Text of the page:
Mayer admits Yahoo search fail – Google Earth adventure for lost boy – Madonna in cinema texting ban
Mayer admits Yahoo search share has "declined"
Yahoo CEO Marissa Mayer has admitted that the company's search share has decreased, but says plans are in place to improve.
Speaking at Yahoo's Q3 earnings call, she admitted that the business has been losing ground in search for several years, and that it is "trading share" with rivals Microsoft.
After posting a joint-low of 11.3% US search market share for September, Mayer hopes to reverse the trend. Around 100 search experiments were carried out in Q3 in a bid to improve the service, while Yahoo also appears to be shifting some of its focus onto mobile.
Plans are in place to improve the appearance of SERPs for both desktop and mobile, as well as new search ad formats and the revived Yahoo Answers service.
Yahoo's aim is to improve the user experience, although as the UK search market share figures for September reveal, they remain way behind the likes of Bing and Google.
Indian man finds childhood home using Google Earth
In 1986, five-year-old Saroo Munshi Khan was on a train with his 14-year-old brother Guddu when he fell asleep. As the train left the station, Guddu got off without realising what had happened, leaving Saroo to wake up all alone in Calcutta, some 1,500 miles from home.
He was placed in an orphanage, and eventually grew up with an Australian family in Hobarth. However, he never forgot his home, and this year he finally managed to track down his family using Google Earth.
Saroo calculated a vague radius of land which he estimated was the right distance from Calcutta and began searching. Through recognising the odd landmark here and there, he was finally able to be reunited with his family, and has since brought out a book describing his journey.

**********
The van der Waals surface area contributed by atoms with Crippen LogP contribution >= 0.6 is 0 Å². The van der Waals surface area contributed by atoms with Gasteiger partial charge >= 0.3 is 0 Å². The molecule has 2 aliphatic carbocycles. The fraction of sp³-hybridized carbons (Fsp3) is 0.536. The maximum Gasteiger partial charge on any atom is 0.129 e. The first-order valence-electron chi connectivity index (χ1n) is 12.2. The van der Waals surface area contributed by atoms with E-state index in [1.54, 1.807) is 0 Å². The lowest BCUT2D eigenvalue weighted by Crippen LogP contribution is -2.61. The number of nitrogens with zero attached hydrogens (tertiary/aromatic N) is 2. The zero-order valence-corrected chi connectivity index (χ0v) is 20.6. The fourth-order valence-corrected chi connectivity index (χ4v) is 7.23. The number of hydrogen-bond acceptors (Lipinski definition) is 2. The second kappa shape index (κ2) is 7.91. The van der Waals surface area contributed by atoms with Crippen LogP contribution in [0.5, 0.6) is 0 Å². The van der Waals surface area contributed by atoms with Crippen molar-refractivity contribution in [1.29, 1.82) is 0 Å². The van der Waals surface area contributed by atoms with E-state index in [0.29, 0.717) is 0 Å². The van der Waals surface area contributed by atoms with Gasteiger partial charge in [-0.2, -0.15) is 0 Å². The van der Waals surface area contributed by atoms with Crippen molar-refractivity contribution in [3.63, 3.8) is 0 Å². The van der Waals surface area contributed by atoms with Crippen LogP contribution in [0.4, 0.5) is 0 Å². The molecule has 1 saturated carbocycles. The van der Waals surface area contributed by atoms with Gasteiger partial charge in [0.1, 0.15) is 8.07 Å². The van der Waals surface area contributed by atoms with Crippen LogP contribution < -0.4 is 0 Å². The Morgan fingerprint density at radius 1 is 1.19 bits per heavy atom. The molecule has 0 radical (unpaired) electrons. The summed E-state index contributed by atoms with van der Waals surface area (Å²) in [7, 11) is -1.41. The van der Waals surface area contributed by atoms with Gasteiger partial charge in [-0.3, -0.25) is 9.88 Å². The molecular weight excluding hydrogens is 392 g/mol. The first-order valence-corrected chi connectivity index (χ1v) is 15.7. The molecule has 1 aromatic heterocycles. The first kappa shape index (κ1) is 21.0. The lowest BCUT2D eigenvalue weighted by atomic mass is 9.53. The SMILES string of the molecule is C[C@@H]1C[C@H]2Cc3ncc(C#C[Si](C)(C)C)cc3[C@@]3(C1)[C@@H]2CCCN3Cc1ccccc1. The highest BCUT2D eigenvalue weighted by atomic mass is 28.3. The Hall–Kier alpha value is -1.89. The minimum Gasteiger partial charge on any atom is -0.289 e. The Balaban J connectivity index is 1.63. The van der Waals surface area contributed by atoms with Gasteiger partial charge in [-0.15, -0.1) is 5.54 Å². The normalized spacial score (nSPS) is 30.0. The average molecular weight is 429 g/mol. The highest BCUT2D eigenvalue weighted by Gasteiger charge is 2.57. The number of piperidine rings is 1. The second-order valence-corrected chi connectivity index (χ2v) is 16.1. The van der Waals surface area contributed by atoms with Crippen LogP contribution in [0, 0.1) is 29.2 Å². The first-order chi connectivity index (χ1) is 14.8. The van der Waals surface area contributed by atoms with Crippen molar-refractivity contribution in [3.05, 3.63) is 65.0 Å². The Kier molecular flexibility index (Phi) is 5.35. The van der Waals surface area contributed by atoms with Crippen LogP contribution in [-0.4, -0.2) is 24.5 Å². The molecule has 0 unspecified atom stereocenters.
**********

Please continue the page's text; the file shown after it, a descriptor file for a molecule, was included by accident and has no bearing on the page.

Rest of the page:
Google technology has a history of helping people get back in touch with their roots. Earlier this year, a 28-year-old Chinese man who was abducted as a child found his mother and siblings using Google Maps.
Madonna banned from cinema after texting controversy
A US cinema chain has barred pop star Madonna from all of its cinemas after she reportedly began texting on her phone midway through a screening.
She is said to have accompanied director Steve McQueen to a New York Film Festival screening of his new film 12 Years a Slave, but was asked to leave after ignoring calls to put her phone away.
Tim League, CEO of Alamo Drafthouse cinemas, explained that he had written to all his cinemas to instruct them not to admit Madonna until she apologised for the incident. Eyewitnesses claim that she batted away requests to turn off her phone, saying: "It's for business".
Mr League cited his company's zero-tolerance policy towards mobile phones, adding that Madonna had received the standard single warning before he took the action.
As yet, there has been no word from the 55-year-old or her representatives, so the ban remains in place.
Of course, Madonna is by no means the only famous name to have been spotted using a phone at an inappropriate time. Last month, American Senator John McCain was caught out playing online poker on his iPhone during a debate about military action in Syria.